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Shellye History, Family Crest & Coats of Arms



Shellye is a name whose history on English soil dates back to the wave of migration that followed the Norman Conquest of England of 1066. The Shellye family lived in Sussex having derived from the Old English word shelf, meaning a wooded clearing on a ledge or plateau, and indicates that the original bearer lived near such a landmark. Following the Norman line "genealogists assert that the Sheeleys 'came out of France with William the Conqueror.' Seulle, Shevels, or Sheuile, is found in the lists called the Roll of Battel Abbey." [1]CITATION[CLOSE]
Lowe, Mark Anthony, Patronymica Britannica, A Dictionary of Family Names of the United Kingdom. London: John Russel Smith, 1860. Print.


Early Origins of the Shellye family


The surname Shellye was first found in Sussex where "there is no doubt of the antiquity of the house of Shelley, the accounts of the earlier descents of the family are very scanty. Originally of the county of Huntingdon, [now Cambridgeshire] the Shelleys are said to have removed into this county at a very early period." [2]CITATION[CLOSE]
Shirley, Evelyn Philip, The Noble and Gentle Men of England; The Arms and Descents. Westminster: John Bower Nichols and Sons, 1866, Print.
The earliest record of the name was John and Thomas Shelley who followed the fortunes of Richard II and were subsequently beheaded in the first year of Henry IV's rule. The remaining brother who was not connected, retained his possessions. [2]CITATION[CLOSE]
Shirley, Evelyn Philip, The Noble and Gentle Men of England; The Arms and Descents. Westminster: John Bower Nichols and Sons, 1866, Print.

Early History of the Shellye family


This web page shows only a small excerpt of our Shellye research.
Another 154 words (11 lines of text) covering the years 1297, 1480, 1549, 1526, 1513, 1589, 1567, 1644, 1666 and 1736 are included under the topic Early Shellye History in all our PDF Extended History products and printed products wherever possible.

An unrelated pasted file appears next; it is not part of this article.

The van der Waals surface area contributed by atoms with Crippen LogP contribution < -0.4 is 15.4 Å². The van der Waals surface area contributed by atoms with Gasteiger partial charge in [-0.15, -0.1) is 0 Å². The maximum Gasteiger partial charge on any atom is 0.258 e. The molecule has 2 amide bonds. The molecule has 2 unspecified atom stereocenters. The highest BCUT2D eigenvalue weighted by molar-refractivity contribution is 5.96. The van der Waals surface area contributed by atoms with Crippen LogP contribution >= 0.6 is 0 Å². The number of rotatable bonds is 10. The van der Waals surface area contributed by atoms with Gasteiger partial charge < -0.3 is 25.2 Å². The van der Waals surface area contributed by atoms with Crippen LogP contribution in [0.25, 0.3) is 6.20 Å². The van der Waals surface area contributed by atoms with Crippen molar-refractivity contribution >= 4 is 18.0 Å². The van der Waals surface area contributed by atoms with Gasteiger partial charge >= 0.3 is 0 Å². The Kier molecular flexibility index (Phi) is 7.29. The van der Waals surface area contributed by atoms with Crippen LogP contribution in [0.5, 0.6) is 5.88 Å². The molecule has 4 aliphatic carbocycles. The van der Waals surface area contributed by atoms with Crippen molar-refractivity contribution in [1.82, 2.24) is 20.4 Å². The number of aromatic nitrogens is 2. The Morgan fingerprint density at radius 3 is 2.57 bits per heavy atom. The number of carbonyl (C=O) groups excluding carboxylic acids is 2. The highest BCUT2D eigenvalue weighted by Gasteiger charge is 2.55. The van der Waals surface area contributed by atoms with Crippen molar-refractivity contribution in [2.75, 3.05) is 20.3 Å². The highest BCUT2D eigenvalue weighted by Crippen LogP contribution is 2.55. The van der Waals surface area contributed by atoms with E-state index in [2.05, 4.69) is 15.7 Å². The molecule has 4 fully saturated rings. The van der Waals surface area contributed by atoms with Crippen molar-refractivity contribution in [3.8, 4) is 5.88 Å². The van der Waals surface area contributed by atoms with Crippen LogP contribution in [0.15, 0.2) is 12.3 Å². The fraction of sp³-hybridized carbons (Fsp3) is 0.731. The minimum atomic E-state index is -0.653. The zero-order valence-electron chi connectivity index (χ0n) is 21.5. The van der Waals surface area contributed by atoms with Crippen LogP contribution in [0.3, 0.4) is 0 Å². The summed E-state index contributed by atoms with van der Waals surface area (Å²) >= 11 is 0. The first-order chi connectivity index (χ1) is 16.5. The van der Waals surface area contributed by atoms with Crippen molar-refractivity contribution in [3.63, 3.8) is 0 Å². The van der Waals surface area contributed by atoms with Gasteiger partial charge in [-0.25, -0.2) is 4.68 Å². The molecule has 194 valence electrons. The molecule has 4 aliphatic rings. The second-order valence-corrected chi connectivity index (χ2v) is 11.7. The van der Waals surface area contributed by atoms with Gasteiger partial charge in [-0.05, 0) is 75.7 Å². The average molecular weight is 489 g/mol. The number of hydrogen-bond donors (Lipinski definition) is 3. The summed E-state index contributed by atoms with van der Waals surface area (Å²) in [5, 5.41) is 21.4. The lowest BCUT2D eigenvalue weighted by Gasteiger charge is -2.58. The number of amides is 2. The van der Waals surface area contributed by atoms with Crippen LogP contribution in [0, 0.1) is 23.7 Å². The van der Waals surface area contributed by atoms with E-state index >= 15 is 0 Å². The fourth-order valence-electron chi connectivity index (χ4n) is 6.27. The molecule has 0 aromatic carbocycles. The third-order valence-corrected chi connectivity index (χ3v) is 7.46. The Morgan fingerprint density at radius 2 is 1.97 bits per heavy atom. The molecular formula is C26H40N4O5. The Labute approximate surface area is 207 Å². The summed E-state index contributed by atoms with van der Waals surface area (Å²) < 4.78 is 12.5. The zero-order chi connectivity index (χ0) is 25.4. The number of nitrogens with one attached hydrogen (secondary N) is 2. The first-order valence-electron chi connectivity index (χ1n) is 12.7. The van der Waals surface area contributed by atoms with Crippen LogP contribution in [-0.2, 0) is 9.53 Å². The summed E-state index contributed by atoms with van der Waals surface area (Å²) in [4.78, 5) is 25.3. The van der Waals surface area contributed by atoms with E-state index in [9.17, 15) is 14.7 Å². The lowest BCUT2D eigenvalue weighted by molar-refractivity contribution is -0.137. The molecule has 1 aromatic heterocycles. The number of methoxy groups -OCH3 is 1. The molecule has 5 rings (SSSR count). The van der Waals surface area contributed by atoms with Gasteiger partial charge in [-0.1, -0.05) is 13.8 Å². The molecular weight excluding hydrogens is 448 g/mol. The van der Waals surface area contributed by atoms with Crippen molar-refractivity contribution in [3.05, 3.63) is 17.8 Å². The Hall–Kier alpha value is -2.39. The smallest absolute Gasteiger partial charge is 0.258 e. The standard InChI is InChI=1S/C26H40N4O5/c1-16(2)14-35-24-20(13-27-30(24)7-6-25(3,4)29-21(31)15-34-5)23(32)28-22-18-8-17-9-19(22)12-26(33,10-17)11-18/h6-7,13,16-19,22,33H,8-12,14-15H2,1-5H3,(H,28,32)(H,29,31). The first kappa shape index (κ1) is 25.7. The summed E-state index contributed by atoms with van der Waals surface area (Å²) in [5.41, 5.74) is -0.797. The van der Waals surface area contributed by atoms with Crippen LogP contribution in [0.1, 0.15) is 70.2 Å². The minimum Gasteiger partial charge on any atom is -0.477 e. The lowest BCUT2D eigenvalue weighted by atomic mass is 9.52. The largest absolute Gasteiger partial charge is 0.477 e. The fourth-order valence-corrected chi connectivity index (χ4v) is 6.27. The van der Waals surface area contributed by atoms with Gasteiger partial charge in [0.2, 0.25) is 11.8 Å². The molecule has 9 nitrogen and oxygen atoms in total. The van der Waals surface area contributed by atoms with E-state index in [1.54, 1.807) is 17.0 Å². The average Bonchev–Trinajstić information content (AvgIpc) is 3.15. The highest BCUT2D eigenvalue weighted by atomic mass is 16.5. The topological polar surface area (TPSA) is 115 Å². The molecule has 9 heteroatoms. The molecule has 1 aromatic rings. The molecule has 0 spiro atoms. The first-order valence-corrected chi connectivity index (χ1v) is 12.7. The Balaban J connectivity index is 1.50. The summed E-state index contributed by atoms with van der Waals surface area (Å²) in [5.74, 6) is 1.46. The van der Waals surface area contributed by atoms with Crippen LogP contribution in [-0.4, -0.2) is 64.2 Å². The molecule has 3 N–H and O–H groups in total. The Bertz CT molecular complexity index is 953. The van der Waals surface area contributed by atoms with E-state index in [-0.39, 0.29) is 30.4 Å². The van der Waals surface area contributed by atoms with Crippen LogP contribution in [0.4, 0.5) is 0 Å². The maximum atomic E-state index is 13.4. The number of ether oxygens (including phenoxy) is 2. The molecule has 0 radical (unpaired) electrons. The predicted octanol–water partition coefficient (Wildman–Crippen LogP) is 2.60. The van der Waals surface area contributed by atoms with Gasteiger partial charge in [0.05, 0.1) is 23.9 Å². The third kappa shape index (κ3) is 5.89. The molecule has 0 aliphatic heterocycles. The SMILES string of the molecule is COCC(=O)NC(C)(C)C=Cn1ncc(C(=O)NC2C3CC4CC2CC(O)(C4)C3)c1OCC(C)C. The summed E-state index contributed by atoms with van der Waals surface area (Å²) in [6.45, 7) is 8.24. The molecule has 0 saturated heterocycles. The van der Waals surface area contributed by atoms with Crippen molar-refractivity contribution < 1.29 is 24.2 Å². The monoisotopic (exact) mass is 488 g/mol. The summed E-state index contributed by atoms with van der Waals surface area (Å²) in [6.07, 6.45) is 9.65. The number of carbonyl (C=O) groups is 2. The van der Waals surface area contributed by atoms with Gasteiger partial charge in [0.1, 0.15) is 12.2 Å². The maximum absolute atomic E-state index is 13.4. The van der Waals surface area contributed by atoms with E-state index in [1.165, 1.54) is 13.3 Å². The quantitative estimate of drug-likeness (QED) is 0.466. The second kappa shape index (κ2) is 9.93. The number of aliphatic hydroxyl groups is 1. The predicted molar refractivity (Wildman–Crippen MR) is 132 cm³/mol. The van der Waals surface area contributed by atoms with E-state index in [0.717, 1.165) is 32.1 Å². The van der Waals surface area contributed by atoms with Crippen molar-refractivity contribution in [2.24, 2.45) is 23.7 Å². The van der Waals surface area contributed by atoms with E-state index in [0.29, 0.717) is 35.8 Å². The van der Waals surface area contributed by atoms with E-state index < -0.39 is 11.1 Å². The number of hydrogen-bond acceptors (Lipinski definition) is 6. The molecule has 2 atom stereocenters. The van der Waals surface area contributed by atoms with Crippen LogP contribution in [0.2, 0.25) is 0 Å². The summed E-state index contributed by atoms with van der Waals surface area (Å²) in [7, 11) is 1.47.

Shellye Spelling Variations


A multitude of spelling variations characterize Norman surnames. Many variations occurred because Old and Middle English lacked any definite spelling rules. The introduction of Norman French to England also had a pronounced effect, as did the court languages of Latin and French. Therefore, one person was often referred to by several different spellings in a single lifetime. The various spellings include Shelly, Shelley and others.

Early Notables of the Shellye family (pre 1700)


Outstanding amongst the family at this time was Sir William Shelley (1480-1549), and English judge, the eldest son of Sir John Shelley (died 1526): Sir Richard Shelley (1513?-1589?), last grand prior of the knights of St. John in England, second...
Another 40 words (3 lines of text) are included under the topic Early Shellye Notables in all our PDF Extended History products and printed products wherever possible.

Migration of the Shellye family to the New World and Oceana


Many English families left England, to avoid the chaos of their homeland and migrated to the many British colonies abroad. Although the conditions on the ships were extremely cramped, and some travelers arrived diseased, starving, and destitute, once in the colonies, many of the families prospered and made valuable contributions to the cultures of what would become the United States and Canada. Research into the origins of individual families in North America has revealed records of the immigration of a number of people bearing the name Shellye or a variant listed above: John Shelley who settled in Virginia in 1623; Robert Shelley settled in Boston Massachusetts in 1632; Joseph Shelley was banished to Barbados in 1685.

The Shellye Motto


The motto was originally a war cry or slogan. Mottoes first began to be shown with arms in the 14th and 15th centuries, but were not in general use until the 17th century. Thus the oldest coats of arms generally do not include a motto. Mottoes seldom form part of the grant of arms: Under most heraldic authorities, a motto is an optional component of the coat of arms, and can be added to or changed at will; many families have chosen not to display a motto.

Motto: Fey e fidalgia
Motto Translation: Faith and fidelity


Shellye Family Crest Products



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Citations


  1. ^ Lowe, Mark Anthony, Patronymica Britannica, A Dictionary of Family Names of the United Kingdom. London: John Russel Smith, 1860. Print.
  2. ^ Shirley, Evelyn Philip, The Noble and Gentle Men of England; The Arms and Descents. Westminster: John Bower Nichols and Sons, 1866, Print.


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